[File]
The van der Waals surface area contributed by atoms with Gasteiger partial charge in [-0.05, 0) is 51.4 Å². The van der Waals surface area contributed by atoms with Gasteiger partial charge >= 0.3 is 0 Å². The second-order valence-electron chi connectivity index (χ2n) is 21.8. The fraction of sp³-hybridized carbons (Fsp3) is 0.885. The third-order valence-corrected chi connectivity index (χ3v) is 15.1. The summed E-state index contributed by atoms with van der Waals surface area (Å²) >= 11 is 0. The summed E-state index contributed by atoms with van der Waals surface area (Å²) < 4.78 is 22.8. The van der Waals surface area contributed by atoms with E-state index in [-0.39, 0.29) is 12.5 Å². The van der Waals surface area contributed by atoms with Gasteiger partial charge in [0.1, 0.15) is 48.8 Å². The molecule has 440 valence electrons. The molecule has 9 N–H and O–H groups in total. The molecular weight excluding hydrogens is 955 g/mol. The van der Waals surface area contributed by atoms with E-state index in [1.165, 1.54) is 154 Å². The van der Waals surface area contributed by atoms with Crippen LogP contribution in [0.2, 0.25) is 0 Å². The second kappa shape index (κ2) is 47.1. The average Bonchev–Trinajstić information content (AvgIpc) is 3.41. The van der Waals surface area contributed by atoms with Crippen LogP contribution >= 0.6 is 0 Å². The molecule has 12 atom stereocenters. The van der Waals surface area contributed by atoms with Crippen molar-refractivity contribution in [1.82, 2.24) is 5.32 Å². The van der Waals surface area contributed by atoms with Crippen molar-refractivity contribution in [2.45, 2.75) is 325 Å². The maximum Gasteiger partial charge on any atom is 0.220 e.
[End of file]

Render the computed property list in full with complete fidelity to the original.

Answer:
The van der Waals surface area contributed by atoms with Gasteiger partial charge in [-0.05, 0) is 51.4 Å². The van der Waals surface area contributed by atoms with Gasteiger partial charge >= 0.3 is 0 Å². The second-order valence-electron chi connectivity index (χ2n) is 21.8. The fraction of sp³-hybridized carbons (Fsp3) is 0.885. The third-order valence-corrected chi connectivity index (χ3v) is 15.1. The summed E-state index contributed by atoms with van der Waals surface area (Å²) >= 11 is 0. The summed E-state index contributed by atoms with van der Waals surface area (Å²) < 4.78 is 22.8. The van der Waals surface area contributed by atoms with E-state index in [-0.39, 0.29) is 12.5 Å². The van der Waals surface area contributed by atoms with Gasteiger partial charge in [0.1, 0.15) is 48.8 Å². The molecule has 440 valence electrons. The molecule has 9 N–H and O–H groups in total. The molecular weight excluding hydrogens is 955 g/mol. The van der Waals surface area contributed by atoms with E-state index in [1.165, 1.54) is 154 Å². The van der Waals surface area contributed by atoms with Crippen LogP contribution in [0.2, 0.25) is 0 Å². The second kappa shape index (κ2) is 47.1. The average Bonchev–Trinajstić information content (AvgIpc) is 3.41. The van der Waals surface area contributed by atoms with Crippen LogP contribution >= 0.6 is 0 Å². The molecule has 12 atom stereocenters. The van der Waals surface area contributed by atoms with Crippen molar-refractivity contribution in [1.82, 2.24) is 5.32 Å². The van der Waals surface area contributed by atoms with Crippen molar-refractivity contribution in [2.45, 2.75) is 325 Å². The maximum Gasteiger partial charge on any atom is 0.220 e.